Eighty-one eyes of 41 consecutive patients having refractive cataract surgery for age-related cataract had ACD measurements by different methods in the following order—Orbscan II topographic analysis, IOLMaster, and contact ultrasound A-scan (Ocuscan, Alcon). This order of measurement was followed to prevent the irregularities in corneal surface caused by applanation ultrasound. With the Orbscan II, the ACD inclusive of corneal thickness (epi) was used.

For applanation ultrasound, a 10 Mhz applanation probe was used and an average of 3 consecutive consistent readings of ACD was taken. The measured ACD was corrected for the actual velocity of sound in the cornea and aqueous (1641 m/sec and 1532 m/sec, respectively). The same observer performed all measurements.

Statistical Analysis

Repeated measures analysis of variance (ANOVA) was used to analyze difference between ACD measurements by the 3 methods. Difference in measurements between methods was assessed using the paired t test. The correlation between Orbscan II and IOLMaster measurements was assessed using Spearman rank conversion. A value of P<.01 was considered significant.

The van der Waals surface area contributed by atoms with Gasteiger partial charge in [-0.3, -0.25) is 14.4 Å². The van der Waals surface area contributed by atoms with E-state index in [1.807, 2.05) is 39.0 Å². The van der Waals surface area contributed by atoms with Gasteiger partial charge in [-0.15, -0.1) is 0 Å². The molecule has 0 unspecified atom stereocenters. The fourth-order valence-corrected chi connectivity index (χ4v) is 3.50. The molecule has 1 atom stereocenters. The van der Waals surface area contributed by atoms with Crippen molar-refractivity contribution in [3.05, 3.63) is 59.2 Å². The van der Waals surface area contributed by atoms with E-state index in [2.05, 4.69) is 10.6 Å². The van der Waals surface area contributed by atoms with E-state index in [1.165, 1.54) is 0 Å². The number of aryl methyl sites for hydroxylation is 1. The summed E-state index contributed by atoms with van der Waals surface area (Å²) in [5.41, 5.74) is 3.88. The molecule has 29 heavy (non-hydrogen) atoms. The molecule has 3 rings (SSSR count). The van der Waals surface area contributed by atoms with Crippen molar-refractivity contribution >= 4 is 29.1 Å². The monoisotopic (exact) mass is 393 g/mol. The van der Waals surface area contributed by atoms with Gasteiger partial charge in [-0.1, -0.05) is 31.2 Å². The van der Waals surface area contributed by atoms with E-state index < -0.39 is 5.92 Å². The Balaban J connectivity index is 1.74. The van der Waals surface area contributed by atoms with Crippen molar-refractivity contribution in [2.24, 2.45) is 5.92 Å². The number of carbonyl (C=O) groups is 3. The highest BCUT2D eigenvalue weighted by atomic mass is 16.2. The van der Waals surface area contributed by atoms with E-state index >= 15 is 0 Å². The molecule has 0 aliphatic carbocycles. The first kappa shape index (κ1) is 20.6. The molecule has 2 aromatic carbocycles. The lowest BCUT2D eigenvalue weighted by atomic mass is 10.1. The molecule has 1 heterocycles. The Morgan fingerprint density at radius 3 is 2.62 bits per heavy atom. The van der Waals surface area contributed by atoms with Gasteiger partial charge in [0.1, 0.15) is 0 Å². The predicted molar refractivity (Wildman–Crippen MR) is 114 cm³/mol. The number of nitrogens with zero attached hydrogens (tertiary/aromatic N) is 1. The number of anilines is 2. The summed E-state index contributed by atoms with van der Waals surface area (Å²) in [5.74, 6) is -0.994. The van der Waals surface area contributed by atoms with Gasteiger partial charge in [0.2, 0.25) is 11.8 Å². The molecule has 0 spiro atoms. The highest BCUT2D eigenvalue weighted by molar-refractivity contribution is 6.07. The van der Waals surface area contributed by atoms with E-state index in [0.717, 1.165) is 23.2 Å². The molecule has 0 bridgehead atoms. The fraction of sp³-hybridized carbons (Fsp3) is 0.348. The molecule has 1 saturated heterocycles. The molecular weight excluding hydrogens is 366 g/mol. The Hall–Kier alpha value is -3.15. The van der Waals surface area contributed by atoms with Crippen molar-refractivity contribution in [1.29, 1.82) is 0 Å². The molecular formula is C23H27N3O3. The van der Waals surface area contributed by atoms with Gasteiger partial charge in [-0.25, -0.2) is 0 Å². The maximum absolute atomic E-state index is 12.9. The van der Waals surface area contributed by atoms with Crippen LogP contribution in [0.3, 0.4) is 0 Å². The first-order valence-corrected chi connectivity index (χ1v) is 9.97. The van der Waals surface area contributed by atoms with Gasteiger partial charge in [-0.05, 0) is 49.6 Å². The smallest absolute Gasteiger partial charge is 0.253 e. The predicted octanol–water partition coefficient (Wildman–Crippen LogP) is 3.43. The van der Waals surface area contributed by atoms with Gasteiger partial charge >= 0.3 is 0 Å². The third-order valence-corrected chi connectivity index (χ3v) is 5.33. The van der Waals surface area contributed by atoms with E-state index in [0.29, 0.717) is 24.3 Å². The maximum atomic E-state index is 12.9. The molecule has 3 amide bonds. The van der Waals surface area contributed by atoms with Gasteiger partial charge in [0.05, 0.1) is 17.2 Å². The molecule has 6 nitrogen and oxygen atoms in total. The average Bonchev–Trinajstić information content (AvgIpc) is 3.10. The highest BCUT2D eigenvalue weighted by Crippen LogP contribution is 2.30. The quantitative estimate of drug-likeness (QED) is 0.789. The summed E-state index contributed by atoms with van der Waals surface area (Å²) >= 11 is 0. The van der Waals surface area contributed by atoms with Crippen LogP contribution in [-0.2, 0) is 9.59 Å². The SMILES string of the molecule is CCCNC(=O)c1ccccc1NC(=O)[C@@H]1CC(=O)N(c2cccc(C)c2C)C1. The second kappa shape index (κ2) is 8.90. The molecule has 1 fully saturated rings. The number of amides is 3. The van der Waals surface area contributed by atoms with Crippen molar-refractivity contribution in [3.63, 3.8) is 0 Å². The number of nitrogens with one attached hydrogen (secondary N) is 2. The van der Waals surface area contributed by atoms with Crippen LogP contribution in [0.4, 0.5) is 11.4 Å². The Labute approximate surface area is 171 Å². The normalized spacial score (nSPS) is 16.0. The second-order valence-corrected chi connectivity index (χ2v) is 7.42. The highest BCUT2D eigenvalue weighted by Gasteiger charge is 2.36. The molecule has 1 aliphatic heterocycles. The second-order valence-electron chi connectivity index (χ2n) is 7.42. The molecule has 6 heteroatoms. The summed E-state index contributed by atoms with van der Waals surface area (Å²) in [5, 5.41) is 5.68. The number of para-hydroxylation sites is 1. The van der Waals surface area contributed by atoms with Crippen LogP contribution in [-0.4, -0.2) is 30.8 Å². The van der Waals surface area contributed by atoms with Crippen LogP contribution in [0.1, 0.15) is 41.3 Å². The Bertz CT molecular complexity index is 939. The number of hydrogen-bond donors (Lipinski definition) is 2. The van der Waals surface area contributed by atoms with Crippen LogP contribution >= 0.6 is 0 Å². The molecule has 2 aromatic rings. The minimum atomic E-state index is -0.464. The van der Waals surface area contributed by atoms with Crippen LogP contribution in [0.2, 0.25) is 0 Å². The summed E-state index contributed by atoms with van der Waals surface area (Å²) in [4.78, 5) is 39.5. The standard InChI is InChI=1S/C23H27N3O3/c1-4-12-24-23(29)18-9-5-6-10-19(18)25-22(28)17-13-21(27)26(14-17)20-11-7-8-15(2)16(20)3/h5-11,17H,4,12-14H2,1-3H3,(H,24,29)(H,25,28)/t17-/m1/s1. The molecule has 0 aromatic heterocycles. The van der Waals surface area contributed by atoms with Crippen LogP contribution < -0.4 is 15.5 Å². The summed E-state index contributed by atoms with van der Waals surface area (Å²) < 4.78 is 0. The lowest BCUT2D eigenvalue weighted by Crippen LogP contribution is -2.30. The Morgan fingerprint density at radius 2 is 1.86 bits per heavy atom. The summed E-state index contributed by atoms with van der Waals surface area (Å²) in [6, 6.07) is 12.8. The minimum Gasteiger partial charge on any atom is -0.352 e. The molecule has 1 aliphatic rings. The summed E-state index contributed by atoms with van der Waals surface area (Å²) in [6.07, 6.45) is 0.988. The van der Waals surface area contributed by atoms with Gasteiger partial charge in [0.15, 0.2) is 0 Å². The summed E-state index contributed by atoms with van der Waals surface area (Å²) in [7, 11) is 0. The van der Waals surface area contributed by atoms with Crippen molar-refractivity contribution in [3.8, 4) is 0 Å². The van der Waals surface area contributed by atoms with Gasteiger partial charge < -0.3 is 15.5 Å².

Results

The mean age of patients was 72 years (range 59 to 94 years). Of the 81 consecutive eyes included in the study, 5 could not have contact ultrasound measurements. The mean ACD with ultrasound, Orbscan II, and IOLMaster was 2.87 mm (± 0.55), 3.32 mm (± 0.60), and 3.33 mm (± 0.61), respectively.

A significant difference was noted between the ACD measurements recorded by the 3 devices = 69.13, P<.01). Paired t test revealed contact ultrasound measurements to be significantly lower on average than those recorded by both Orbscan II and IOLMaster (P<.01 in both cases). The ultrasound measurements were 0.40 mm lower on average than those recorded by Orbscan II with 95% confidence interval (CI) (0.31-0.49) (paired t test = 8.87, 75df, P<.01). Ultrasound measurements were 0.43 mm lower on average than those by IOLMaster (95% CI) (0.34-0.53) (paired t test = 8.99, 75df, P<.01).

Anterior chamber depth measurements by Orbscan II and IOLMaster were not significantly different (paired t test = 0.31, 80df, P = .75). The correlation coefficient between Orbscan II and IOLMaster was 0.91 (P<.01, Spearman rank conversion).

Figures 1, 2 and 3 illustrate the correlation plots describing agreement in the ACD measurements by the 3 devices. (A line of best fit is also included in the graphs.)

Figure 1.
Figure 1.: